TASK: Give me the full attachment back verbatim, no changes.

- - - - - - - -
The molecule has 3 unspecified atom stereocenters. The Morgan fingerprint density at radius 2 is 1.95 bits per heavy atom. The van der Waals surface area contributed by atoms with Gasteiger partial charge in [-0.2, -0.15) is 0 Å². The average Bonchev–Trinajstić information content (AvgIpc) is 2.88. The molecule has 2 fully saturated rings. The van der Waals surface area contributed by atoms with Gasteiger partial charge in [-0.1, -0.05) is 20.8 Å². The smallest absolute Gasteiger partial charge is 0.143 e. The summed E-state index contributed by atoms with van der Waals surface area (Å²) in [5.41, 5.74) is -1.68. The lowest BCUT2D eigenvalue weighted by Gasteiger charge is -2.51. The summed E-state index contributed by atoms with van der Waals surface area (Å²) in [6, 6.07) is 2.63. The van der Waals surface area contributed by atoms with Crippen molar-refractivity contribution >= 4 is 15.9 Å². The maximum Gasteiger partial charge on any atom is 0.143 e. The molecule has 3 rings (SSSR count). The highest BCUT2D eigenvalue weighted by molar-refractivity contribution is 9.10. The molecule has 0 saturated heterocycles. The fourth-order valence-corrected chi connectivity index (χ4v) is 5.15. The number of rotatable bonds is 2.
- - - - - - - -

The molecule has 3 unspecified atom stereocenters. The Morgan fingerprint density at radius 2 is 1.95 bits per heavy atom. The van der Waals surface area contributed by atoms with Gasteiger partial charge in [-0.2, -0.15) is 0 Å². The average Bonchev–Trinajstić information content (AvgIpc) is 2.88. The molecule has 2 fully saturated rings. The van der Waals surface area contributed by atoms with Gasteiger partial charge in [-0.1, -0.05) is 20.8 Å². The smallest absolute Gasteiger partial charge is 0.143 e. The summed E-state index contributed by atoms with van der Waals surface area (Å²) in [5.41, 5.74) is -1.68. The lowest BCUT2D eigenvalue weighted by Gasteiger charge is -2.51. The summed E-state index contributed by atoms with van der Waals surface area (Å²) in [6, 6.07) is 2.63. The van der Waals surface area contributed by atoms with Crippen molar-refractivity contribution >= 4 is 15.9 Å². The maximum Gasteiger partial charge on any atom is 0.143 e. The molecule has 3 rings (SSSR count). The highest BCUT2D eigenvalue weighted by molar-refractivity contribution is 9.10. The molecule has 0 saturated heterocycles. The fourth-order valence-corrected chi connectivity index (χ4v) is 5.15. The number of rotatable bonds is 2.